Asia's Nightingale Lani Misalucha cries during an interview in Dubai.
PHOTO BY JONATHAN YBERA/EXPAT MEDIA
DUBAI – In Dubai recently for a concert dedicated to Overseas Filipino Workers (OFWs), seasoned singer Lani Misalucha couldn’t help but shed tears when Expatmedia.net asked her about the OFW who made a big impact on her life.
“My husband,” Misalucha answered, sharing her experience on what she described as one of the “most difficult times” of her life.
The 50-year-old singer was in Dubai on July 5 for a concert with Martin Nievera at the Dubai World Trade Center. The event was produced by the Philippine National Police’s Global PCR (Police Community Relations).
In an exclusive interview with Expatmedia.net at Pullman Dubai Creek City Centre, Misalucha shared that 28 years ago, her husband left their small family to work in Jeddah, at the time of the Gulf War. He was an engineer in the Saudi city.
“We were a young couple then,” she recalled, adding that their first daughter was only three months old when her husband had to work abroad. She now has two daughters and three grandchildren.
“Just imagine. We were newlyweds and we have this tiny daughter. It was difficult. It was no joke,” she said, tears starting to well up in eyes.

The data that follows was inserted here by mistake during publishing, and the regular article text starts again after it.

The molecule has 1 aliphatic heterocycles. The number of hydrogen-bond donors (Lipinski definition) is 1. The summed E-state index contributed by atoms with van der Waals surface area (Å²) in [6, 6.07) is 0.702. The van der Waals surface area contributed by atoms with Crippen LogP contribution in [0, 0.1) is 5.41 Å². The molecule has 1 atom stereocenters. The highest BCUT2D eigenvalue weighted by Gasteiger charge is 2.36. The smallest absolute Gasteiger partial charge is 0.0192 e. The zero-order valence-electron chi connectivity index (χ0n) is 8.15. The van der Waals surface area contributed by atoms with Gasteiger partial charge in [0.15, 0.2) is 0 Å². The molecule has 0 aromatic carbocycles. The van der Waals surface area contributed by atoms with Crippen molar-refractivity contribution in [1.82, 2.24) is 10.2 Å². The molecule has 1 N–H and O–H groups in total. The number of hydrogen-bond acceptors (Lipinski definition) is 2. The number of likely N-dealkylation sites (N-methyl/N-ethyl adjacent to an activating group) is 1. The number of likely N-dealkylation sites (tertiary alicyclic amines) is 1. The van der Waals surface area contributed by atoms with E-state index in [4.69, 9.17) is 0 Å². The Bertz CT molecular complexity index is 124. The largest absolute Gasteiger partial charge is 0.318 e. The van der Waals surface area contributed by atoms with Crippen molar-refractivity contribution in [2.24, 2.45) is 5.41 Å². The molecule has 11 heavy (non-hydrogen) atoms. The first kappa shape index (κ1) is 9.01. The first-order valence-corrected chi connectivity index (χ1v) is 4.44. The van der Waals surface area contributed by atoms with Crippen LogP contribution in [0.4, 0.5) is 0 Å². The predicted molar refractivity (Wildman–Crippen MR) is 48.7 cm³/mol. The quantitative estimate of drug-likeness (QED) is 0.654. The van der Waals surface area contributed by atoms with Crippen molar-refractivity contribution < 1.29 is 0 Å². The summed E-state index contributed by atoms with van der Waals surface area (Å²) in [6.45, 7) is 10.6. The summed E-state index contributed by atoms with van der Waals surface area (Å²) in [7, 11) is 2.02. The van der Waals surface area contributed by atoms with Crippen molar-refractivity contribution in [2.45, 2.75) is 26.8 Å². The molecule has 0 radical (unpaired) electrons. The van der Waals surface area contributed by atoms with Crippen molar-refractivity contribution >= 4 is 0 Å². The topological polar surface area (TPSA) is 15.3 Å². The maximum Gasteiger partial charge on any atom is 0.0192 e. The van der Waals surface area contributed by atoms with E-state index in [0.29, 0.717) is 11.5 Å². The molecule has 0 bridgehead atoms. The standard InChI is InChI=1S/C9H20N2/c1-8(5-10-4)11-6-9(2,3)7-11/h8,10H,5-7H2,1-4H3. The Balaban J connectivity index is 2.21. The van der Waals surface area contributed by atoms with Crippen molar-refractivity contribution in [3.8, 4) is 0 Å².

Misalucha said that being a wife and mother changed her. “I didn’t want to sing anymore,” she said, adding that taking care of her daughter became a priority.
She longed for her husband, with the uncertainty of the war making her even more terrified of their future.
“It wasn’t easy. You will never be able to predict or to at least foretell what is going to happen to you,” she said.
Not hearing from her husband for long stretches of time was agony, she said. Their communication relied heavily on telegrams and “snail mail”, the only means of affordable communication at the time.
Fortunately for Misalucha, fate had better plans. “I tried and attempted to veer away from being a singer but it kept on chasing me,” she said. As her career took off and she gained a name in the industry, her husband quit his job to be by her side.
Misalucha’s stage got bigger and bigger, and she was even dubbed the “Asia’s Nightingale” by MTV Southeast Asia for her expansive vocal range.
She wouldn’t change anything if she had to live her life all over again, she said. But she does have a lesson to share.
“It’s not easy being away from your loved ones,” Misalucha said, echoing the sentiments of hundreds and thousands of OFWs and their families across the world.
What has she learned from the experience? “Families should never live apart, especially couples,” she said, adding that she hopes for government programs that will generate more jobs in the Philippines so that Filipinos will no longer have to work abroad. ICA/Expat Media
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